"Start early and git down to Caintuck," wrote William Calk in his diary on April 20, 1775. Soon afterward, soldiers encamped in a wilderness clearing at McConnell Springs in central northern Kentucky decided to give to their fledgling settlement the name of the town in far-off Massachusetts where, on April 19, minutemen had exchanged the first shots of the Revolution with British soldiers. Among the party of soldiers was said to have been the nineteen-year-old Pennsylvania-born Levi Todd. With his two older brothers, John and Robert, Levi helped found a Kentucky dynasty that would shape his granddaughter Mary Todd's childhood, permeating her earliest sense of identity and place.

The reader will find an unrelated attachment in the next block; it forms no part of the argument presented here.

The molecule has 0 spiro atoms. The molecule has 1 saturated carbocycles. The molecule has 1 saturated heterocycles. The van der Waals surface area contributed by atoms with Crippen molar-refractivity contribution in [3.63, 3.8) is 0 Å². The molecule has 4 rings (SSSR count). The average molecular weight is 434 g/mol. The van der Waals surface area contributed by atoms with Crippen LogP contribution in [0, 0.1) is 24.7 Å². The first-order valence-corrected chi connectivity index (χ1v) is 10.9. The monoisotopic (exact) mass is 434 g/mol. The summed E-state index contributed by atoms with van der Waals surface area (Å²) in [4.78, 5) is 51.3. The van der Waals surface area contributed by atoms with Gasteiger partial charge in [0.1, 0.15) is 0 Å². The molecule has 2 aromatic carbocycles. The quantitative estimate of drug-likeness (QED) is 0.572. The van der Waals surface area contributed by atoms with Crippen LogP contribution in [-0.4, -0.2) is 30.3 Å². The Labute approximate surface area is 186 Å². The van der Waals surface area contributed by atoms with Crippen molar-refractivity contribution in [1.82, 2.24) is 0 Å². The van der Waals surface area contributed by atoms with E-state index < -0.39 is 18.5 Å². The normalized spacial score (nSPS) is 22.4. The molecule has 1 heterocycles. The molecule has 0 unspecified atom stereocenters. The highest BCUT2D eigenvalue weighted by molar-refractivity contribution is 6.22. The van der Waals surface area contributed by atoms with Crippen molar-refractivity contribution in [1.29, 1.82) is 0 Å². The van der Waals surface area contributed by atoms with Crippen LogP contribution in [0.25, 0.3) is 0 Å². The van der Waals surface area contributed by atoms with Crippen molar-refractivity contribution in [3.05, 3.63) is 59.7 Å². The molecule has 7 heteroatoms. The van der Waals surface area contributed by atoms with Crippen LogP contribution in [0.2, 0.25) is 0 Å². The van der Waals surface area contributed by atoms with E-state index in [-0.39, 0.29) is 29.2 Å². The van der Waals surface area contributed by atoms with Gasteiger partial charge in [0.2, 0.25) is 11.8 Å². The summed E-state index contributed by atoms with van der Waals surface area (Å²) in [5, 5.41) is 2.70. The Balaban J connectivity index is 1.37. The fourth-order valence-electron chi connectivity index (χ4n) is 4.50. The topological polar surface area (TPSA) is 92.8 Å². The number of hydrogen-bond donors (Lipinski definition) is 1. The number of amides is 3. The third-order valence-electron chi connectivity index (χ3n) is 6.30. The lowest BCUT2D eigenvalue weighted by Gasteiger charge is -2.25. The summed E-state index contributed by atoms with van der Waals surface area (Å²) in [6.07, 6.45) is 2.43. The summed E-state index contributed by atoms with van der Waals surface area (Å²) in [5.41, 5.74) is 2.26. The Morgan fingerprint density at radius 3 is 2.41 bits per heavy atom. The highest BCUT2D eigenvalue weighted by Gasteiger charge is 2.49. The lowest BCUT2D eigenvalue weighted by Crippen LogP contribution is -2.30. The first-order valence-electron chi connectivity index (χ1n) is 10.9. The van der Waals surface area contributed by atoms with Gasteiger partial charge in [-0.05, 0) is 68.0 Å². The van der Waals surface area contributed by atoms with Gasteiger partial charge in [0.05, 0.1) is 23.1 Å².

Yet when Mary Ann Todd was born, Lexington was barely a generation--and not many miles--from its frontier days. Six years earlier, above the mouth of the Green River in northwestern Kentucky, three Indians attacked a white family, killing the elderly father and wounding his son. The then-single Robert Smith Todd gave a friend a matter-of-fact report: "It appears that there was a Quarrel between this young man and one of the Indians because he had beat him shooting, and no doubt had given him some provocation, one of the Indians was killed in the encounter which no doubt saved the lives of all the family." If his daughter Mary ever fantasized about transforming a backwoodsman and Indian fighter into a gentleman, she no doubt drew on her hometown for models.